Medicare offers health care coverage to almost 66 million people and accounts for 3.86% of the United State’s gross domestic product (GDP), totaling $900.8 billion in 2021. With such a large amount of money spent, many people think that the program covers all health care costs for seniors and those with disabilities.
Unfortunately, that’s not the case. Original Medicare (Parts A and B) only covers specific services and procedures, leaving common medical expenses like dental, vision, and medical care outside the US uncovered.
When you become eligible for Medicare at age 65, you may think that you won’t have to worry about health care expenses as you get older. Finding out that certain things aren’t covered can be a rude awakening. Knowing what is and is not covered is essential since it helps you budget for potential health care costs after joining Medicare.
Let’s look at some of the things Medicare doesn’t cover to help you be prepared for retirement.
Deductibles and co-pays
Like any insurance policy, Medicare Parts A and B have deductibles that participants are responsible for. Part A covers hospital stays, and in 2023, you’ll be responsible for a deductible of $1,600 for each hospital stay before Medicare coverage begins. If you stay in the hospital for more than 60 days, you may also be responsible for a portion of the costs: $400 for days 61-90 of hospital stays. Your 90-day cycle will reset when you are discharged, and any readmittance will require another $1,600 deductible.
Medicare also has “lifetime reserve” days, which cover an additional 60 days of inpatient care once during your life. If your hospital stay goes beyond 90 days, you’ll use your lifetime reserve days to increase coverage. After you’ve used your lifetime reserve days, you’ll pay the coinsurance rate of $800 per day for every day you’re in the hospital past the initial 90 days.
Part B, which covers doctor’s visits and outpatient services like labs, medical equipment, and X-rays, has a monthly premium of $164.90 in 2023 if your adjusted gross income is $97,000 or less. You either pay this premium directly to Medicare or have it deducted from your Social Security benefits once you apply for those. Part B generally covers about 80% of your costs, meaning you’ll have to cover the remaining 20% and the annual $226 deductible.
Accurately budgeting for your monthly prescription costs can take some stress out of retirement planning. Original Medicare (Parts A and B) doesn’t offer prescription coverage, but you can add drug coverage under Part D for an additional cost when you sign up for Medicare. You can also add Part D drug coverage later, although you may pay a monthly penalty for delaying. The cost of Part D is based on the amount and type of coverage you choose.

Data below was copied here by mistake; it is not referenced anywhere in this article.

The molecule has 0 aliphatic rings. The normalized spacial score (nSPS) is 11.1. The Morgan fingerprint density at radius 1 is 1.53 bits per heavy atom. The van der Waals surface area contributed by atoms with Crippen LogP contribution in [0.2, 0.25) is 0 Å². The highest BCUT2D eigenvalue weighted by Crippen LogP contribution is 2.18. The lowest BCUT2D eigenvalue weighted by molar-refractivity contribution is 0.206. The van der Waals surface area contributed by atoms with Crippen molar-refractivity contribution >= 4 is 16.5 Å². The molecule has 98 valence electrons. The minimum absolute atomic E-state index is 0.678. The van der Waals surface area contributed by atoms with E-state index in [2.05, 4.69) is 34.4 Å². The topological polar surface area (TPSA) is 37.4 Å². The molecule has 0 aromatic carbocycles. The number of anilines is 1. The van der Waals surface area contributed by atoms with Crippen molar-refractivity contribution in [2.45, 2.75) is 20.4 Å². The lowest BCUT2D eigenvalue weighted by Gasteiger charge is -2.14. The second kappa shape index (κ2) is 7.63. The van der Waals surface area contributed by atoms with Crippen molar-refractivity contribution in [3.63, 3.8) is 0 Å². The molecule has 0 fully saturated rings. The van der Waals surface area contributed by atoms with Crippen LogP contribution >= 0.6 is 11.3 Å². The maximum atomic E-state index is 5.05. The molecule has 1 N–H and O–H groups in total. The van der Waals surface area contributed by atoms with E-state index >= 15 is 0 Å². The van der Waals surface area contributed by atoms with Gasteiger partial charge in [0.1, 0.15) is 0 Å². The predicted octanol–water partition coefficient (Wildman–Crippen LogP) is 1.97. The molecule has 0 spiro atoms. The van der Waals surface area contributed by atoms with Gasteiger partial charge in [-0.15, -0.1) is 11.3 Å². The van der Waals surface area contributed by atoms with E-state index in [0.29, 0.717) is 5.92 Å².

You can buy a Medicare Advantage plan, often called Part C, where prescriptions are usually included along with Parts A and B. Some Advantage policies also provide additional supplemental insurance to help cover the gaps in Original Medicare. Premiums for Part C are based on the amount of coverage you choose, so make sure you understand the ins and outs before you sign up.
Medicare doesn’t cover most dental services, like cleanings, fillings, X-rays, or dentures. While Medicare Part A will pay for certain dental services you receive while in the hospital, most people are on their own for regular dental care. Many Medicare Advantage plans offer dental coverage that may include preventive and diagnostic services only, like exams, X-rays, and routine cleanings. Some also offer comprehensive coverage, including preventive services and dental procedures like fillings, crowns, root canals, and dentures or implants.
Pro tip: If you have a high-deductible health plan, check if you have access to a Health Savings Account (HSA). HSAs allow you to save money for relevant medical expenses in retirement, including dental services, and the funds can be withdrawn tax-free for qualifying expenses. Note that you can’t contribute to a Health Savings Account after applying for Medicare, so it's best to start early.
Hearing exams or hearing aids aren’t covered under Original Medicare, but Medicare Advantage plans may offer at least partial coverage of these items to help offset the cost. As people with hearing loss know, hearing aids can be expensive, with some units costing $6,000 and up for both ears, plus the cost of fittings, exams, and other related services.
Even diagnosing and treating things like tinnitus (ringing in the ears) is usually not covered by Medicare and may not be covered by Medicare Advantage plans either. Part B may cover a diagnostic hearing test or balance exam if your doctor orders them to see if you need treatment for a medical issue.